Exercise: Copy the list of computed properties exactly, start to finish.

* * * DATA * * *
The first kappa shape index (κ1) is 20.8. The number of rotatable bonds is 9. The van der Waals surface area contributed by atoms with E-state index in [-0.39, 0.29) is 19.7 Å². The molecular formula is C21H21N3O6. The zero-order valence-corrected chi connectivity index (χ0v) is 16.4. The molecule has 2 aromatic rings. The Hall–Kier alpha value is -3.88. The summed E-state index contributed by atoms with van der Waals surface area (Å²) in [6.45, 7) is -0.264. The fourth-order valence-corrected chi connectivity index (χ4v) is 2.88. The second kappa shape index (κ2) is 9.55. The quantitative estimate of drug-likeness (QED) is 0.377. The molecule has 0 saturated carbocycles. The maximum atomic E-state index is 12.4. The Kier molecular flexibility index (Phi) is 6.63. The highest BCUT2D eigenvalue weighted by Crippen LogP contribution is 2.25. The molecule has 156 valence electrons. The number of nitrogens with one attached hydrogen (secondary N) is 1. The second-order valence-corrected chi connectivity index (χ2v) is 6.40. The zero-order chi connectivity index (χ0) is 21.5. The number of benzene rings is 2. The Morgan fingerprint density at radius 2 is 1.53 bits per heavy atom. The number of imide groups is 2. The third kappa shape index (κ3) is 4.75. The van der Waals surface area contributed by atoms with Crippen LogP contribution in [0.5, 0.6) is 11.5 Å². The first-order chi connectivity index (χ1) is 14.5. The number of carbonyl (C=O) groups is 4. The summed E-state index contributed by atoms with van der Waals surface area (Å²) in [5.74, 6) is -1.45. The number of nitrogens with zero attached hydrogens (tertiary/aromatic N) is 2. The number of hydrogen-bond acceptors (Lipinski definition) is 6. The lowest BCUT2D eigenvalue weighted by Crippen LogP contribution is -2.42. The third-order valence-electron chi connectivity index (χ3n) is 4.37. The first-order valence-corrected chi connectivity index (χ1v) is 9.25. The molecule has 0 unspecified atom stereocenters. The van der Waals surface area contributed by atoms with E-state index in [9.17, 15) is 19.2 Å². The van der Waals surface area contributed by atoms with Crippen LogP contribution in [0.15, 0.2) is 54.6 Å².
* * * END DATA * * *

The first kappa shape index (κ1) is 20.8. The number of rotatable bonds is 9. The van der Waals surface area contributed by atoms with E-state index in [-0.39, 0.29) is 19.7 Å². The molecular formula is C21H21N3O6. The zero-order valence-corrected chi connectivity index (χ0v) is 16.4. The molecule has 2 aromatic rings. The Hall–Kier alpha value is -3.88. The summed E-state index contributed by atoms with van der Waals surface area (Å²) in [6.45, 7) is -0.264. The fourth-order valence-corrected chi connectivity index (χ4v) is 2.88. The second kappa shape index (κ2) is 9.55. The quantitative estimate of drug-likeness (QED) is 0.377. The molecule has 0 saturated carbocycles. The maximum atomic E-state index is 12.4. The Kier molecular flexibility index (Phi) is 6.63. The highest BCUT2D eigenvalue weighted by Crippen LogP contribution is 2.25. The molecule has 156 valence electrons. The number of nitrogens with one attached hydrogen (secondary N) is 1. The second-order valence-corrected chi connectivity index (χ2v) is 6.40. The zero-order chi connectivity index (χ0) is 21.5. The number of benzene rings is 2. The Morgan fingerprint density at radius 2 is 1.53 bits per heavy atom. The number of imide groups is 2. The third kappa shape index (κ3) is 4.75. The van der Waals surface area contributed by atoms with Crippen LogP contribution in [0.5, 0.6) is 11.5 Å². The first-order chi connectivity index (χ1) is 14.5. The number of carbonyl (C=O) groups is 4. The summed E-state index contributed by atoms with van der Waals surface area (Å²) in [5.74, 6) is -1.45. The number of nitrogens with zero attached hydrogens (tertiary/aromatic N) is 2. The number of hydrogen-bond acceptors (Lipinski definition) is 6. The lowest BCUT2D eigenvalue weighted by Crippen LogP contribution is -2.42. The third-order valence-electron chi connectivity index (χ3n) is 4.37. The first-order valence-corrected chi connectivity index (χ1v) is 9.25. The molecule has 0 unspecified atom stereocenters. The van der Waals surface area contributed by atoms with E-state index in [9.17, 15) is 19.2 Å². The van der Waals surface area contributed by atoms with Crippen LogP contribution in [0.15, 0.2) is 54.6 Å².